“If I see someone being harassed then I tell the [harasser] to stop and I get them to walk away,” junior Max Oleksa said. “I’m not afraid to break someone’s nose.”

Forcing someone out of their comfort zone is another example of what some students say is harassment.

“Never try to get someone to do something that they aren’t comfortable with,” sophomore Amber Wright said. “That’s harassment. If they sound irritated, you can tell that they are not happy with what’s happening.”

Body language, vocal cues, and unresponsiveness are ways that establish disinterest in flirtatious actions. This includes laughing out of nervousness or discomfort, physically distancing oneself, not making eye contact, shrinking oneself by curling inwards, and looking around for a distraction so that one can escape the situation.

“If someone’s not interested, then they aren’t interested,” Oleksa said. “Don’t sexually harass people, just don’t.”

Sexual harassment furthers the definition of harassment
The Merriam-Webster Dictionary defines sexual harassment as “uninvited and unwelcome verbal or physical behavior of a sexual nature especially by a person in authority toward a subordinate (such as an employee or student)”. This can also be taken as targeting someone of a specific gender, such as females, since they have been falsely, but stereotypically, viewed as subordinate.

“I’ve been catcalled multiple times,” senior Karli Mehrle said. “I felt gross and mad, but I kept walking. I wish I wouldn’t have; I feel like if you’re harassed you should make them feel stupid and call them out on it.”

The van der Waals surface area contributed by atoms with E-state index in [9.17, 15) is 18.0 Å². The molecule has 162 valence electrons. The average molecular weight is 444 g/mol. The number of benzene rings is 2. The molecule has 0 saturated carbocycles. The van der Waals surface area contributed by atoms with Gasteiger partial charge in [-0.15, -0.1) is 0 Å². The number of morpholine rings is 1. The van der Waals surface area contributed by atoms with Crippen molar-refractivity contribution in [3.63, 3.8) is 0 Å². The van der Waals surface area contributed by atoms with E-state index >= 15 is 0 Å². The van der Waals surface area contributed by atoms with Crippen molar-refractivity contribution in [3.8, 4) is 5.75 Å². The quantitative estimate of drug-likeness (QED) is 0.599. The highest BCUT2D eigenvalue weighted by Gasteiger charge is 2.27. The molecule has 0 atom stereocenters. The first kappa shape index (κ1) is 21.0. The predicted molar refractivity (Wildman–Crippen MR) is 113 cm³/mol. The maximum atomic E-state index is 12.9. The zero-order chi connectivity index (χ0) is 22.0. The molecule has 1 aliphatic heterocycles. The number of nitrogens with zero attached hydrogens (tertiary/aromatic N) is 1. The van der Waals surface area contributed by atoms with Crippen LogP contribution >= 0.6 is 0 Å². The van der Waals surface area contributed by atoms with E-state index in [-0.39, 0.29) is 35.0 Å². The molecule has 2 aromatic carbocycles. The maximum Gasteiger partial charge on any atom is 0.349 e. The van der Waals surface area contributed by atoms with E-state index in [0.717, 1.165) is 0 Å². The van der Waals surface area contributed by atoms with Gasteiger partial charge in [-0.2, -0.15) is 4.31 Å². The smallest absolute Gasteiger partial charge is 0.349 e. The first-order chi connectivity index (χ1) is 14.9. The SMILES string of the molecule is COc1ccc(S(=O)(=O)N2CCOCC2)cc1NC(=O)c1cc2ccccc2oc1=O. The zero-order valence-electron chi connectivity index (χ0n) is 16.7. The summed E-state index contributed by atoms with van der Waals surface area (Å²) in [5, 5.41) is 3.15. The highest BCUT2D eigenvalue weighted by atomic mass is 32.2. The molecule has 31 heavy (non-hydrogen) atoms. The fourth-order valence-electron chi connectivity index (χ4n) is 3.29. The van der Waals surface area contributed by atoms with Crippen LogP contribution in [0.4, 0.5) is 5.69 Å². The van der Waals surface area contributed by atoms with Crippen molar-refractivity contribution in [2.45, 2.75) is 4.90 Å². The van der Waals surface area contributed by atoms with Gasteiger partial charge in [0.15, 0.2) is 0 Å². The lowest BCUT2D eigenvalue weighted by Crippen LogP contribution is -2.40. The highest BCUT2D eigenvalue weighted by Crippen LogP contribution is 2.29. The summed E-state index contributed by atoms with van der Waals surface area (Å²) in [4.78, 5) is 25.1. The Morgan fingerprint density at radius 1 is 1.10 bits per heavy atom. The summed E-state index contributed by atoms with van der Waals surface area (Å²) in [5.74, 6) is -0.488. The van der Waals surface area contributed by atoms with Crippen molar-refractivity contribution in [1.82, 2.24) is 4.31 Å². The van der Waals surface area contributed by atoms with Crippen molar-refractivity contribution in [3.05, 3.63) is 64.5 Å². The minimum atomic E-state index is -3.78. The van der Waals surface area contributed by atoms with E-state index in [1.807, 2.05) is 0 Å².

Catcalling is when an individual is yelled at or made noises at in order to gain their attention, and can often turn sexual with the remarks made. Other examples of sexual harassment is touching someone without their consent, saying provocative or sexual things either in-person or over text, and making sexual comments over social media.

Sexual harassment under any circumstances is not okay, and if it takes place at or involving someone from school, report it to a teacher who will then handle it accordingly. Teachers are advised about handling these situations, and will help handle the situation without drawing attention to it.

“It can happen one time or ten times,” senior Jack Allen said. “Harassment is harassment.”

Harassment victims come forward
Within recent months, many people have come forward to accuse high-profile people of sexual misconduct. This includes stars such as Kevin Spacey, Matt Lauer, and Danny Masterson.

“People feel ready to come forward,” junior Chayse Williams said. “They feel safe.”

These accusations often look upon the past at incidents that happened months ago. Most of these accusations have resulted in firings, apologies, and to draw themselves away from society.

“Once one person came forward, it motivated others to do so as well,” Williams said.

However, It’s On Us, a campaign to stop sexual assault and rape in colleges, reports that only 20% of 18-24 year olds report assault or rape to law enforcement.

“[When a student experiences something like this] it must be reported,” journalism teacher Christine Stricker said. “Tell a teacher or a counselor.”

Students have many ways to report harassment, such as through emailing a teacher, counselor, or administrator, scheduling a meeting, or just walking into the teacher’s room to report something.

“If you feel uncomfortable, bring a friend,” Davis said. “But you need to report it.”